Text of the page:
So, we set out to create an indie-friendly job board that is easy to use, affordable, and exclusive to indie games.
The person posting a role to our website is often a studio CEO... who also happens to be their lead programmer or animator... who might also be dabbling in audio design... and doing finance... and biz dev... and wearing a few other hats as well. In other words, they have much better things to do (like, make a whole entire game for us to play) than spend onerous amounts of time on a job board.
Which is why we made our job board super simple and easy to use.
There are no accounts to create. Pricing isn't hidden behind a log-in. And you don't even have to fill in the details of each job listing.
The ability to submit a link to your job description and have it magically appear on a job board*? You saw that here first.
*By magic, I mean me manually copying, pasting, editing, and formatting + finding additional relevant info from the developer's website for every job we've ever posted so our developers didn't have to do it themselves.
Putting your job listings on auto-pilot through a monthly subscription where we monitor your careers page and add, delete, and edit roles as you do? That's another Work With Indies innovation.
And we already talked about affordability. Which is why our listings start at $49. Optionally, for those developers that have released a game or two or more, they can choose to pay $99 or $199 to help support the job board and maintain our low entry-level price for indies that are just getting started. After all, we were all there once.
You also don't have to worry about dealing with a bunch of upsells. Newsletter features, social posts, pushing your listing to 900+ partner Discord servers (another first) – that's all included at no extra cost.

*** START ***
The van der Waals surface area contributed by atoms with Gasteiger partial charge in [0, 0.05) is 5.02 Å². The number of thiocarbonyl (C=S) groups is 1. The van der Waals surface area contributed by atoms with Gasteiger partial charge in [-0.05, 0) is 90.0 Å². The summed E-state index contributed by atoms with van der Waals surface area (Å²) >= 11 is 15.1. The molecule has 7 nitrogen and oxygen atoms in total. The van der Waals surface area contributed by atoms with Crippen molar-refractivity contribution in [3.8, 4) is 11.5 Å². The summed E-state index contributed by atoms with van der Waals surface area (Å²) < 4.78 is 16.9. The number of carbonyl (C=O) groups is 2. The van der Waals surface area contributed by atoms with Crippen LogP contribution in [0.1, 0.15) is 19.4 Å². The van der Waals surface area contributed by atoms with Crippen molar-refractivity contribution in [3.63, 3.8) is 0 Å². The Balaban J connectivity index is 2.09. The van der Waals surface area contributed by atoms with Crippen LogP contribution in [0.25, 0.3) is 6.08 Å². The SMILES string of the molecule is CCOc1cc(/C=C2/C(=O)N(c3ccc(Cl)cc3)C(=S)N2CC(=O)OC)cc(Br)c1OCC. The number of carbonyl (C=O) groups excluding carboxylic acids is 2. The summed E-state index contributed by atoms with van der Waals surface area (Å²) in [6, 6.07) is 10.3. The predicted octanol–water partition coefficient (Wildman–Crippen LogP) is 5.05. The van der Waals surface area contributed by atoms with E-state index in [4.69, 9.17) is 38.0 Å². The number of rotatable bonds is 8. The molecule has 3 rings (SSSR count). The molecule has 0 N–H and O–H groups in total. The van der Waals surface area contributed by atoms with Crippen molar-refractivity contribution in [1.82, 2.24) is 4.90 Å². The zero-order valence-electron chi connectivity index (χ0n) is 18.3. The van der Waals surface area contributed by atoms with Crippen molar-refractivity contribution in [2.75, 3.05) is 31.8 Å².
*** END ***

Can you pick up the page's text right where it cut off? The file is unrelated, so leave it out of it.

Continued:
And if you find yourself in need of some additional exposure? We host events promoting indie devs and their job openings in our Discord. Then, we spend hours creating recaps to share across our channels. And where others might change thousands for this service, once again, we've done all that for free.
Like I said, super easy and indie-friendly.
. . .
We also care deeply about both our job seekers and job creators. We feel a great responsibility for their respective experiences, not just on our website, but well after they've left.
We care deeply about the candidate experience. That starts with high quality and informative job descriptions. It continues into their experience applying for jobs, interviewing, and joining their new teams.
To date, we've offered assistance to our developers through highlighting best practices and examples, as well as through 1:1 coaching on an as-needed and as-requested basis. We plan to offer more support in these areas soon.
We care deeply about the employer experience. This is where we've spent much of our additional effort to date. We've invested heavily* into our community, sharing information and resources, and even providing individual feedback to help our job seekers become better candidates.
When our indie studios tell us we're consistently the source of their best candidates, that's because of our community.
*Over 90% of our lifetime revenue has been reinvested back into our community.
And it seems to be working.
We've helped people break into the game industry for the first time, level up into more challenging and higher paying roles, and escape negative situations for more positive work environments. We've also helped studios close hard-to-fill roles, diversify their teams, bring their art into the world, and get entirely new studios off the ground.
We're helping people improve their lives through their careers while spreading joy through all the new indie games that they create. And that all feels pretty good. So, I guess we'll just keep going.
Thank you all for your support. If we've made any positive contributions to indie games, it is because of and through you. We can't do any of it without you.
We appreciate you.